Nate Robinson: -9
Nazr Mohammed: -5
Vladimir Radmanovic: -4
Jimmy Butler: -1
Now let’s look at Oklahoma City’s plus-minus stats:
Kendrick Perkins: -14
Russell Westbrook: -4
Kevin Durant: -3
Serge Ibaka: -2
Thabo Sefolosha: +13
Nick Collison: +15
Eric Maynor: +10
Kevin Martin: +10
Hasheem Thabeet: +5
Despite his clutch performance, the Thunder were outscored when Durant was on the floor. Ditto for Westbrook (16 points, 12 assists, 2 reboundss) and Serge Ibaka (21 points, 9 rebounds, 4 blocks). And of course Kendrick Perkins (5 rebounds, 2 turnovers, 0 points) was dreadful.
Meanwhile, the Bulls starting unit — minus Deng — were all on the plus side of the ledger. Even Boozer, who shot poorly (3-for-9), committed 5 turnovers, and had several defensive slips.
The fact remains that, in terms of plus-minus, Chicago’s starters outperformed their Oklahoma City counterparts (the exceptions being Deng and Sefolosha), while OKC’s bench vastly outperformed the Bulls’ reserves in terms of points (29-14), rebounds (11-5) and plus-minus (+40 to -49).
So, Durant’s greatness aside, the Bulls could have won this game had they taken better car of the ball and/or gotten a little better production out of their bench.
Or, heck, done a better job putting some D on OKC’s reserves. Martin (15 points, 3-for-5 from the field, 1-for-1 on threes, 8-for-9 from the line) and Maynor (10 points, 2-for-4, 1-for-1 on threes, 5-for-5 from the line) had incredibly efficient scoring nights, with True Shooting Percentages of 83.7 and 80.6, respectively.
That said, I suppose you could list defense as a factor two, considering the Thunder finished with an Offensive Rating of 101.5 and an Effective Field Goal Percentage of 52.7, both higher than the Bulls’ opponent season averages of 96.4 and 46.9.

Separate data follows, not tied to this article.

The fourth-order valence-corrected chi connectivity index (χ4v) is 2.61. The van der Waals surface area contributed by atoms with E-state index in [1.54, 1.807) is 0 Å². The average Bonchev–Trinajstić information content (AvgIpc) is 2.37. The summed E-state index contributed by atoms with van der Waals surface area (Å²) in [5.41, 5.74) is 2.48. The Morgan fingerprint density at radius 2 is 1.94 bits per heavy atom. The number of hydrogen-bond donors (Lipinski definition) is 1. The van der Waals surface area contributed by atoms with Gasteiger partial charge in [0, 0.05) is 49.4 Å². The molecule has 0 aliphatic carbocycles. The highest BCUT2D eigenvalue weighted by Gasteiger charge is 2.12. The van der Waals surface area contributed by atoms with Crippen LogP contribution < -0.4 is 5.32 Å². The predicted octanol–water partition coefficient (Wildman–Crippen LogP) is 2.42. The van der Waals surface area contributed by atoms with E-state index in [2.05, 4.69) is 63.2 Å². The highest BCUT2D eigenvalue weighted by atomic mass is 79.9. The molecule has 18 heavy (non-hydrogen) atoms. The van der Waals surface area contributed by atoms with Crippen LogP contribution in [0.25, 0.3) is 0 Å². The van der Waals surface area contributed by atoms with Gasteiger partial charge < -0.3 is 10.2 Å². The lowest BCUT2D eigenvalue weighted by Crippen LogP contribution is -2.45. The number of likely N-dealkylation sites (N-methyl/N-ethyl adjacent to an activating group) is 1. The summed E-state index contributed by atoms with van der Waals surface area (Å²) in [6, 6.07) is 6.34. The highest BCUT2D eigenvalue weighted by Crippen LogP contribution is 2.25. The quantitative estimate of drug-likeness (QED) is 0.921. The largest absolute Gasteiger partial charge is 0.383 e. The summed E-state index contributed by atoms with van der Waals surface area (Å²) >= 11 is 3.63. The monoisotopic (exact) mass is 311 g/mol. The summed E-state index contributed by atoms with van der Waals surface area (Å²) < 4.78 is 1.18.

Or maybe it’s a combination of all these things: The clutchness of Durant, the absence of Rose, turnovers, lack of bench production and defense.
But on the bright side, despite the several things that didn’t go their way, the Bulls stood up to one of the league’s elite teams and nearly beat them without Rose.
Said Deng: “No one has to change the way they play. We just got to keep playing. … We’re right there in the game. We got to have a better fourth. That’s what we normally do, and that’s what we got to get back to.”
Bulls Player of the Game:
It was very clearly Deng, who had game-highs in minutes (42) and points (27), in addition to good shooting (11-for-21 overall, 3-for-6 on threes, 2-for-2 from the line).
Bulls goat of the game:
Marco Belinelli played six minutes. The Bulls were outscored by 18 points during those six minutes. And although that’s obviously not all on Belinelli, I’m already coming to associate his presence on the floor with bad things happening for the Bulls. He’s like the anti-Kyle Korver.
Hinrich had a reasonably strong game (12 points, 5 assists, 3 rebounds) and helped harass Westbrook into a 7-for-22 shooting night. What’s more, Captain Kirk drew fouls on two aggressive drives in which the refs should have called continuation but didn’t.
Deng sprained his left thumb during the fourth quarter.
More key stats:
Yes, there are plenty of key stats above. Here are two more: The Bulls were outscored 31-19 in the fourth quarter and 46-34 in the paint.